Ex-Garda chief 'lost control' of penalty point row - PAC draft report
Former Garda Commissioner Martin Callinan "lost control" of the penalty points controversy and placed the protection of the force ahead of ensuring whistleblower complaints were investigated properly, according to a new draft report.
The report by the Dail's spending watchdog has concluded that systemic weakness in the penalty points system saw 20pc of fines not being collected, at a cost of €6m a year.
A draft Public Accounts Committee (PAC) report, seen by the Irish Independent, is deeply critical of systemic failures within An Garda Siochana relating to the cancellation of penalty points by officers, which it said has "ultimately damaged the reputation" of the force.
The report also calls for the need for a "culture change" within the gardai, in order to restore the public's confidence in the force.
But in reference to Mr Callinan, who controversially decided to resign from his post on foot of the controversy earlier this year, the committee is deeply critical of his handling of the affair.
"In evidence, the then commissioner described the actions of the two whistleblowers as disgusting.
"The desire to protect the organisation was placed ahead of ensuring complaints were followed up on and...the Garda Commissioner lost control of the process once the issue appeared in the public domain," the committee report states.
Mr Callinan could not be contacted for comment last night.
The committee "notes with concern" that many of the systemic weaknesses have been known to authorities for many years. "A lot of money that could have been collected has been lost as a result," it states.
It says it was the actions of the whistleblowers that galvanised activity on the part of senior force management.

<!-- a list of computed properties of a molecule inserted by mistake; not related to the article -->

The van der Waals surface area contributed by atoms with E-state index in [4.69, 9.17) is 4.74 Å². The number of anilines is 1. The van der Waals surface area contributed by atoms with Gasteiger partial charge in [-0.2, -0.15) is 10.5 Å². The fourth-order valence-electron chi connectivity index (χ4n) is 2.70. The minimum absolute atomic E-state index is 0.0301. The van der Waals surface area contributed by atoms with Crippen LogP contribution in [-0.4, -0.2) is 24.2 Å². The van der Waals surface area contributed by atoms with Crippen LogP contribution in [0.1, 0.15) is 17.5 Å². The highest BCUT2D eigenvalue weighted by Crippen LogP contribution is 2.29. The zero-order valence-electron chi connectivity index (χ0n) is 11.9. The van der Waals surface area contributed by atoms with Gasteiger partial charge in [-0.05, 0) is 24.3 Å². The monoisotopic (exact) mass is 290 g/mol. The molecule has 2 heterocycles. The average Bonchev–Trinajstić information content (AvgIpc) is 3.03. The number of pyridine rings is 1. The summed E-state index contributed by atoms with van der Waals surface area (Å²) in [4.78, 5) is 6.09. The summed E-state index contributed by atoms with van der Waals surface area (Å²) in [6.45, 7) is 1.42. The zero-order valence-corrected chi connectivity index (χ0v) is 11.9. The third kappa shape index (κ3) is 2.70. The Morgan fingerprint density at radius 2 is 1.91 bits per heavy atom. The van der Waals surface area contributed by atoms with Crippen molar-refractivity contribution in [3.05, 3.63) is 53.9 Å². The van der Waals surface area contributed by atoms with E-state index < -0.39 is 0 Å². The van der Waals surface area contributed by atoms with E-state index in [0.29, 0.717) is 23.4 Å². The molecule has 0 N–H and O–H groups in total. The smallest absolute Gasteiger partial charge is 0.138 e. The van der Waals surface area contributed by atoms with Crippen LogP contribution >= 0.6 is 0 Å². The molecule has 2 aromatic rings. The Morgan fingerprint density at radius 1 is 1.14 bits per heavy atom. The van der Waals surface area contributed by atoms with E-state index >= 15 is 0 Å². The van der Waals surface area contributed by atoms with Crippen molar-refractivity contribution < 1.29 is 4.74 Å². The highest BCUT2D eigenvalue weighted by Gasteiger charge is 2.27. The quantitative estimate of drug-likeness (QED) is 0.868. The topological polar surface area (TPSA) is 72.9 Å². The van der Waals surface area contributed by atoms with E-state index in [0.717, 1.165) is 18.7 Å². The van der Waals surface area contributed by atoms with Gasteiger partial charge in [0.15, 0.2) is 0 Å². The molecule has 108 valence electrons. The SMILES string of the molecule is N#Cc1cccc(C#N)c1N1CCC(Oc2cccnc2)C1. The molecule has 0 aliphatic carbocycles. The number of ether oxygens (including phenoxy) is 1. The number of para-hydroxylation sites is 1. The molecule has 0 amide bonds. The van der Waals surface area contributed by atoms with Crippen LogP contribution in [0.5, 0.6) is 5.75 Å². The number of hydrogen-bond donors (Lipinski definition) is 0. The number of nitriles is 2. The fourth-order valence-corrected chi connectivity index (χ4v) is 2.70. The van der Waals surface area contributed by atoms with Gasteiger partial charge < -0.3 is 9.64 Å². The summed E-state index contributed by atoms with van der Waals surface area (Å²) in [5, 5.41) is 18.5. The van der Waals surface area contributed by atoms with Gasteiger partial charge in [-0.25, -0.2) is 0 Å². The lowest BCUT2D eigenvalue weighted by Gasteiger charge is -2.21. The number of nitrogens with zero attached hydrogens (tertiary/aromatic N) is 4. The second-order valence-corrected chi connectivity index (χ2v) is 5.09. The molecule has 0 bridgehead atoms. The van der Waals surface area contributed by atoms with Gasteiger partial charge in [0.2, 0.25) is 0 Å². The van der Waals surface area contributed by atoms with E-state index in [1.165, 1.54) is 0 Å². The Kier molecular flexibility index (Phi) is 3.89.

"More needs to be done to tackle those who are detected but who escape from paying a fine other than when they are cleared of charges by a court," the draft committee report states.
In relation to the loss of income, the committee will conclude while there are legitimate reasons for some of the "leakage", totalling €6m a year, the majority of it was caused by systemic weaknesses and this has led to a significant loss in income for the State.
The significant leakage, the draft report states, was caused by errors in data entry at detection stage, issues with unidentified drivers especially in respect of company cars, failure to serve summons and a failure to get licences endorsed.
In total, the 27-page report makes 13 findings and 12 recommendations which are needed to "restore the morale and confidence" of the public and of serving members of the force.
It is expected to be discussed when the committee meets today, and changes to the final report are possible.
The recommendations highlighted in the draft report says there is a need to review systems such as the confidential reporting system.
There is also a need to give greater protection to whistleblowers and a need to change internal review mechanisms.
The draft report is also critical of the manner in which speed cameras were outsourced, as rather than being an income generator for the State, it actually costs a net €11m a year to operate.